·        Thirty-eight percent of executives report that the primary sponsor of the company’s diversity and inclusion efforts is the CEO.

In today's political, economic, and global business environment, diversity has become increasingly important. The number of executives who cited inclusion as a top priority has risen 32 percent from the Human Capital Trends 2014 survey, and in the last three years, the percentage of companies that rate themselves excellent at gender diversity went up by 72 percent. Based on this year’s survey, 48 percent of companies consider themselves adequate at focusing on global cultural diversity, and 69 percent of companies consider themselves adequate or excellent at supporting a variety of family models in the workforce.

This year, the issue is broader than the standard business case and requires a more comprehensive view: Diversity and inclusion now impacts brand, corporate purpose, and performance. Not only is the public increasingly aware of the issue (witness the scrutiny of gender and racial diversity in the technology industry),1 but employees are also expressing stronger views on diversity and inclusion. Millennials, for example, see inclusion as a mandatory part of corporate culture, defining how the company listens to them at work.2 Shareholders, customers, and suppliers are all taking a closer look at this issue.

As awareness around diversity and inclusion grows, diversity and inclusion have become more important for talent acquisition and a company’s employment brand. Many organizations operate in an environment of high transparency, which employees demand. For younger workers, inclusion is not just about assembling diverse teams but also about connecting team members so that everyone is heard and respected.3 Companies should align their approach with the expectations of Millennials and others, or they will likely lose talent.

If one considers the fact that organizations now operate as networks,4 it becomes even clearer that diversity and inclusion can reinforce organizational performance. New research by Deloitte and other academic institutions demonstrates that diverse and inclusive teams are more innovative, engaged, and creative in their work.5 Our research comparing high-performing teams against lower-performing teams supports the view that people must feel included in order to speak up and fully contribute.6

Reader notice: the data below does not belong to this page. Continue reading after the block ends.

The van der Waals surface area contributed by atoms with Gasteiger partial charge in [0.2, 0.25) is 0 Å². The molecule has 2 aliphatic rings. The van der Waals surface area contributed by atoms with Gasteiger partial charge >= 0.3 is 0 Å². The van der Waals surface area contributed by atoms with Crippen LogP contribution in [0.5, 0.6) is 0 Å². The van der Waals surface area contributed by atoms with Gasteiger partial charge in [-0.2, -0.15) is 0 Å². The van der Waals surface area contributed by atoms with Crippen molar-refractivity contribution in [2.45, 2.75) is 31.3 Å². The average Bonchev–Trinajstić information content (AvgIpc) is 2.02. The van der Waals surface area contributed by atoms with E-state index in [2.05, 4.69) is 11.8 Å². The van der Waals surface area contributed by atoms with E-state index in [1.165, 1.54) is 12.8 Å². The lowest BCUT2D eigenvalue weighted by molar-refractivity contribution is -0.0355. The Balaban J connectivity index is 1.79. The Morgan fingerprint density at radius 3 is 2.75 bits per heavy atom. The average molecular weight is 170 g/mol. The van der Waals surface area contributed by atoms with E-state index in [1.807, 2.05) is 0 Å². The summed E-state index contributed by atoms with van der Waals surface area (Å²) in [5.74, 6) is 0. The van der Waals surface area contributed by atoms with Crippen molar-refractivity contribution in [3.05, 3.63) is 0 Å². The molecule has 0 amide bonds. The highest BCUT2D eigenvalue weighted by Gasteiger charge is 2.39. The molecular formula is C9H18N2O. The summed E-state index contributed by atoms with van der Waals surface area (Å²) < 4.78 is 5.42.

Despite this increased emphasis and scrutiny, however, we believe businesses face a reality gap: Results appear to be too slow. CEOs who have abdicated responsibility for this issue to the CHRO or chief diversity officer must now take ownership and hold business leaders accountable at all levels. People today are slowly becoming aware of both unconscious and explicit bias, and some organizations are starting to take action to expose the issue and make institutional changes to deal with it.7

The most popular solution today is training. But while such interventions are helpful, it appears that making people aware is not enough. Organizations should consider making structural changes, implementing transparent, data-driven solutions, and immersing executives in the world of bias to give them a visceral understanding of how bias impacts decision making, talent decisions, and business outcomes.

We highlight this trend because this issue has become increasingly important. Employees and stakeholders are starting to voice concerns, but solutions built around training and education are not working well enough. A set of “new rules” is being written that will demand a new focus on experiential learning, process change, data-driven tools, transparency, and accountability.

 

Diversity and inclusion: Percentage of respondents rating this trend “important” or “very important”

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How to Increase Workplace Diversity

http://guides.wsj.com/management/building-a-workplace-culture/how-to-increase-workplace-diversity/

How to Increase Workplace Diversity
A leadership guide featuring step-by-step how-tos, Wall Street Journal stories and video interviews with CEOs.

  • Tips
    • Develop a hiring strategy to make your workforce resemble the community you operate in.
    • Ask existing employees for referrals.
    • Talk to community organizations to help find candidates.
    • Provide diversity training in your workplace.
  • Feedback
    • This email address is being protected from spambots. You need JavaScript enabled to view it. »

Promoting workplace diversity has many bottom line benefits. But you need to approach the hiring process holistically — retaining employees can be more difficult than recruitment. This is especially true for companies in less diverse regions where relocated minority employees may feel disconnected. You may need to take a more active role in helping them adjust to the culture at work as well as in their new communities.

First, identify what your needs are. Does your workforce resemble the communities that you operate in? Do they match the demographic that you serve or want to serve? If not, develop a hiring strategy to increase workforce diversity.